From Monday 4 October to Friday 15 October students can connect with historians, to learn about the figures that helped shape the modern-day UK, in the UK Black History Zone.
Here are just some of the historical figures you can learn about, from Roman Britain to the 20th Century:
|The Ivory Bangle Lady lived in Roman Britain during the fourth century AD. Some members of her family came from North Africa. She grew up in either western Britain or in Europe. She moved to York, where she died between the ages of 18 and 23. The things buried with her show she was a rich woman, who may have been connected with the Roman army or with traders. We don’t know much about her life, but we can make some sensible guesses based on what she was buried with and what we know about Roman York when she lived there.
Henrie Anthonie Jetto
|Henry Antonie Jetto was an African person living in Worcestershire, England in the sixteenth and seventeenth century. Very few records survive from this period but we have Jetto’s baptism record from 3 March 1596. This shows us that he was 26 years old when he was baptised. Jetto is recorded in 1607 to be working as a gardener for Sir Henry Bromley of Holt Castle. Before dying Henrie Antonie Jetto wrote and signed his own will on 20 September 1626. This is one of the very few documents written by an African person, in Britain, at this time and is one of the first wills written by an African person in the UK.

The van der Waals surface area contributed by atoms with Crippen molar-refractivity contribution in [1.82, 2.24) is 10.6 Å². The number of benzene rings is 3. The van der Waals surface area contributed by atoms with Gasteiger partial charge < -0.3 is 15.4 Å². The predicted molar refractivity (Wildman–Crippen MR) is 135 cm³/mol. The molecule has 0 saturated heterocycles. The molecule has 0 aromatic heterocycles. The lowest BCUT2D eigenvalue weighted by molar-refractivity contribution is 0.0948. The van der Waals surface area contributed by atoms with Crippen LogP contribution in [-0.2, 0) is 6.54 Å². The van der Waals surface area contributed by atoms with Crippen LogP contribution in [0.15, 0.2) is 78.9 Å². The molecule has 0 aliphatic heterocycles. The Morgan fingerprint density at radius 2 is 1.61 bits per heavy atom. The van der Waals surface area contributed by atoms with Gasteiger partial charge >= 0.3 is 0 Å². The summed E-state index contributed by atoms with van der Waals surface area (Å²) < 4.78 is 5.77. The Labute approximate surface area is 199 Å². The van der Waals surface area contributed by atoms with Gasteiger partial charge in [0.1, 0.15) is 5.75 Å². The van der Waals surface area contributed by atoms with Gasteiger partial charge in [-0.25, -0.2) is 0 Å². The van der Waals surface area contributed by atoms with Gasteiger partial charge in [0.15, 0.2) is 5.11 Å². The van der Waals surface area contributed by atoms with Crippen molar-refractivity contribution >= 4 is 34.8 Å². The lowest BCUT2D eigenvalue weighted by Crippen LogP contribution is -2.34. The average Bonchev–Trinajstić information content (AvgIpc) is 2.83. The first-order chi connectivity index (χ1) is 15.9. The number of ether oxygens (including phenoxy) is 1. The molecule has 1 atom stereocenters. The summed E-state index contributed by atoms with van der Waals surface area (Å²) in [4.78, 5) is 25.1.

|Dido Elizabeth Belle was born to an English Captain in the Royal Navy and an African enslaved woman outside of marriage. Dido was raised by her great-uncle. Dido received an education, allowance, was brought up as a lady and was in charge of the dairy and poultry yard of the house.
|William Cuffay was a tailor and an important and influential leader of the Chartist movement. In 1848 he was transported to Tasmania (Australia) after being convicted of “conspiring to levy war” against Queen Victoria. Although later pardoned, he never returned to the UK. He continued to fight for the political rights of the working classes in Tasmania until his death in 1870.
|Mary Seacole was a nurse who grew up in Jamaica in the nineteenth century. She was a nurse and helped soldiers in the Crimean war by giving them a clean and hygienic place to stay and a good diet so they could recover from their injuries and travel back to England. She wrote a book about her experiences and helped to transform how nurses cared for their patients.
|Simply a tireless and dynamic civil rights activist!
Teachers: Book a live Chat from the form on your dashboard ❯
We look forward to you joining us in the UK Black History Zone!
ModAlex and the UK Black History Zone Team